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I'm using a fprintf function to print to a new file

I'm using the following command to write multiple times:

fprintf(fp, "%-25s %d %.2f %d",temp->, temp->, temp->data.temp, temp->data.speed);

The problem is that sometimes the file gets an extra new line as the first character. Could this be lelftovers from some buffer, I don't really know...

typedef struct Data {
    char name[26];
    int day;
    int speed;
    float temp;
} Data ;

@spatz you were right, I'm kind of new to the string format thing and I was told to make one for a fscanf where I was to expect an undetermined amount of space between the bits of data, here is what I came up with, I'm pretty sure its the source of the problem:

check=fscanf(fp1, "%20c%*[^0-9]%d%*[^0-9]%f%*[^0-9]%d%*[^\n]%*c", name, &day, &temp, &speed);

only the first line get read normally and everything afterwards reads the new line of the previous line.

Can someone please show me the proper way to write this thing?

share|improve this question
Show the definition of the type of temp->data. Are you compiling with all warnings? – Kerrek SB Jan 22 '12 at 18:52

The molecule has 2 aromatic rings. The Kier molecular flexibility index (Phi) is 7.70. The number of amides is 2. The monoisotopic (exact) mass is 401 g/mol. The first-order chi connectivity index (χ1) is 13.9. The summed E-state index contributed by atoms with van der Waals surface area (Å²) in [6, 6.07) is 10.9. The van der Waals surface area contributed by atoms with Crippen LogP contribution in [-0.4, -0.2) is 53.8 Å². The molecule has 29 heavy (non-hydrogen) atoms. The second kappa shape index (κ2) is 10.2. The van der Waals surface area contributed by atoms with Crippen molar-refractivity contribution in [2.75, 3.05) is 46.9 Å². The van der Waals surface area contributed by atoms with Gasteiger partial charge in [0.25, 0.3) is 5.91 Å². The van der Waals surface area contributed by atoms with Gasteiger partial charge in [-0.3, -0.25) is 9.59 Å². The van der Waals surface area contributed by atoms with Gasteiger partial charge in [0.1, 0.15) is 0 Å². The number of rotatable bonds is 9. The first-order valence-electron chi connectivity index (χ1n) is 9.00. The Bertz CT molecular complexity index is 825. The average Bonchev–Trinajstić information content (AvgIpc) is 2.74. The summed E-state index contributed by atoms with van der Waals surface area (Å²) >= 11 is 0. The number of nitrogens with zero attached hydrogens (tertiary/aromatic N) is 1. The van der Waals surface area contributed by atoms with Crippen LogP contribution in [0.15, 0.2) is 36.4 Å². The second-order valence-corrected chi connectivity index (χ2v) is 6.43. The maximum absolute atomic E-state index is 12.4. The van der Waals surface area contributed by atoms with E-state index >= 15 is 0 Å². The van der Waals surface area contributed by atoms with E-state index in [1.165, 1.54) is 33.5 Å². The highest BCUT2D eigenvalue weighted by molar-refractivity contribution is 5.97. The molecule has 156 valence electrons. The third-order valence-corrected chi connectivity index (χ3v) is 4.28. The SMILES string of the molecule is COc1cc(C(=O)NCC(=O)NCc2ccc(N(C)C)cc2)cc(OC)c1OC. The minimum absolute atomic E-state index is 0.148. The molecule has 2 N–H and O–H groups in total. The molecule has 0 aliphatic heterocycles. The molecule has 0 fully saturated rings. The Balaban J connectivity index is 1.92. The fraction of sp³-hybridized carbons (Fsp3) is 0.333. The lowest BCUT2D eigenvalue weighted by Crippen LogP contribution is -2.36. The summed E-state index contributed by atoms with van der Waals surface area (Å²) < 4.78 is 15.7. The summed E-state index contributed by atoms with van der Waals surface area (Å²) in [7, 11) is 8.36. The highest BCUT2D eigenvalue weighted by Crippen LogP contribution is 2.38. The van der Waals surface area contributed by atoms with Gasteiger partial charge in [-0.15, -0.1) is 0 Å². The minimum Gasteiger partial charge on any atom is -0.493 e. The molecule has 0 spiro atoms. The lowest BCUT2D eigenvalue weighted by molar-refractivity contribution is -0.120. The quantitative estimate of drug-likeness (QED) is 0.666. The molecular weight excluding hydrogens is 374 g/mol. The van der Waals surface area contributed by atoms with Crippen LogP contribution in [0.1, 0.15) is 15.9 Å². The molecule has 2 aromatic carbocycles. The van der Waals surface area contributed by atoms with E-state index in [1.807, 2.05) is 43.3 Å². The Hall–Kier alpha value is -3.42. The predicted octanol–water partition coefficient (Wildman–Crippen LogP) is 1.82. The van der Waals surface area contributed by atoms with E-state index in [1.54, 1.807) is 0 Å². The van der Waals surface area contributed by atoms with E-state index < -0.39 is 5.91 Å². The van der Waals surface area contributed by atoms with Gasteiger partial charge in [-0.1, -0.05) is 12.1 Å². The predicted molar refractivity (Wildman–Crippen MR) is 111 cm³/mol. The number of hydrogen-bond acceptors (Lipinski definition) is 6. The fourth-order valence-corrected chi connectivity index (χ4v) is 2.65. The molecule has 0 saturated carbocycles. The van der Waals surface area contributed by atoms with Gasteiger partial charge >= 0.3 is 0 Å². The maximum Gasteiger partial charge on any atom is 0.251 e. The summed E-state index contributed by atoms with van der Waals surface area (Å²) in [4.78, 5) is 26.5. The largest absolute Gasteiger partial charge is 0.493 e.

How is fp opened? Could it simply be that name starts with a newline? – spatz Jan 22 '12 at 19:04
please post the full code, or all attempts to solve your problem will be pure speculation. I.e. how do you open the file, does the file exist before, is it open in another program, what is the actual data in your data struct? – moooeeeep Jan 22 '12 at 19:05
up vote 0 down vote accepted

Rather than calling fscanf() over and over, and hoping that the newlines match up how you want, use fgets() to get one line at a time, parse it using fscanf(), and do error handling on a line-by-line basis. This will be less error-prone, and it sounds like it will clear up your problem with no extra effort.

share|improve this answer

Your problem is that name starts with a newline, and that newline ends up in the file.

In order to properly parse the file I would have to know its format, but for now I assume it's <string> <int> <int> <float> where the number of spaces between each element may vary.

The format string I would start with is simply "%s%d%d%f", and let fscanf() deal with the whitespace. With this format string I was able to properly parse lines like

foo     3   4 7  

If this does not satisfy you feel free to elaborate on the format of the file you are parsing and I'll try to come up with solutions.

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